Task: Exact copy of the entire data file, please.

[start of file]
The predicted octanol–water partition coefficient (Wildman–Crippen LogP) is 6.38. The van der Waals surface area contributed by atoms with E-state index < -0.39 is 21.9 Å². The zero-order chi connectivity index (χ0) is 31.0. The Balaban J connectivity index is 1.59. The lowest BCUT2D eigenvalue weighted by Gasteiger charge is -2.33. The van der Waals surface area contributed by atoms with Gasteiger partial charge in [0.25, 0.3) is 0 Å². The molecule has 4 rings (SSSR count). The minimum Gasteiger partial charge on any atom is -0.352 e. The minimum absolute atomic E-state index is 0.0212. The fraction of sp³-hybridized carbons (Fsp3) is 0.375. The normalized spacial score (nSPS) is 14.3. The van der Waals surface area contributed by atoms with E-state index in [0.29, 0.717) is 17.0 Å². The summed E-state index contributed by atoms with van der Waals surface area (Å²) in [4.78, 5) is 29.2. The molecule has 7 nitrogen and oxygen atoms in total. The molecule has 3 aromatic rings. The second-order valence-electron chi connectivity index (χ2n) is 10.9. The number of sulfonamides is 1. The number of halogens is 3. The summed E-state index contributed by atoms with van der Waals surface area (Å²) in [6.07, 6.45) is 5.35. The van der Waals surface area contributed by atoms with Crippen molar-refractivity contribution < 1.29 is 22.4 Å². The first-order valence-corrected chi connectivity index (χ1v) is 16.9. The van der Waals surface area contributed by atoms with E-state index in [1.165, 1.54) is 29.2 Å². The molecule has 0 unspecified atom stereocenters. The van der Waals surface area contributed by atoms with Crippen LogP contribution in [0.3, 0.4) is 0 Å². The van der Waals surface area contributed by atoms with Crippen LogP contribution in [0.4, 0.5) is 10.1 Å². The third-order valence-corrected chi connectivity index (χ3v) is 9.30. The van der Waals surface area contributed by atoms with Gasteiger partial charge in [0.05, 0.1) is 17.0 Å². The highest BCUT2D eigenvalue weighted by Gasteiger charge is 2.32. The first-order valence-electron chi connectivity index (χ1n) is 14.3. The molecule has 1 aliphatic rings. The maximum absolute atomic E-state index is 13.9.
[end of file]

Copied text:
The predicted octanol–water partition coefficient (Wildman–Crippen LogP) is 6.38. The van der Waals surface area contributed by atoms with E-state index < -0.39 is 21.9 Å². The zero-order chi connectivity index (χ0) is 31.0. The Balaban J connectivity index is 1.59. The lowest BCUT2D eigenvalue weighted by Gasteiger charge is -2.33. The van der Waals surface area contributed by atoms with Gasteiger partial charge in [0.25, 0.3) is 0 Å². The molecule has 4 rings (SSSR count). The minimum Gasteiger partial charge on any atom is -0.352 e. The minimum absolute atomic E-state index is 0.0212. The fraction of sp³-hybridized carbons (Fsp3) is 0.375. The normalized spacial score (nSPS) is 14.3. The van der Waals surface area contributed by atoms with E-state index in [0.29, 0.717) is 17.0 Å². The summed E-state index contributed by atoms with van der Waals surface area (Å²) in [4.78, 5) is 29.2. The molecule has 7 nitrogen and oxygen atoms in total. The molecule has 3 aromatic rings. The second-order valence-electron chi connectivity index (χ2n) is 10.9. The number of sulfonamides is 1. The number of halogens is 3. The summed E-state index contributed by atoms with van der Waals surface area (Å²) in [6.07, 6.45) is 5.35. The van der Waals surface area contributed by atoms with Crippen molar-refractivity contribution < 1.29 is 22.4 Å². The first-order valence-corrected chi connectivity index (χ1v) is 16.9. The van der Waals surface area contributed by atoms with E-state index in [1.165, 1.54) is 29.2 Å². The molecule has 0 unspecified atom stereocenters. The van der Waals surface area contributed by atoms with Crippen LogP contribution in [0.3, 0.4) is 0 Å². The van der Waals surface area contributed by atoms with Crippen LogP contribution in [0.4, 0.5) is 10.1 Å². The third-order valence-corrected chi connectivity index (χ3v) is 9.30. The van der Waals surface area contributed by atoms with Gasteiger partial charge in [0.05, 0.1) is 17.0 Å². The highest BCUT2D eigenvalue weighted by Gasteiger charge is 2.32. The first-order valence-electron chi connectivity index (χ1n) is 14.3. The molecule has 1 aliphatic rings. The maximum absolute atomic E-state index is 13.9.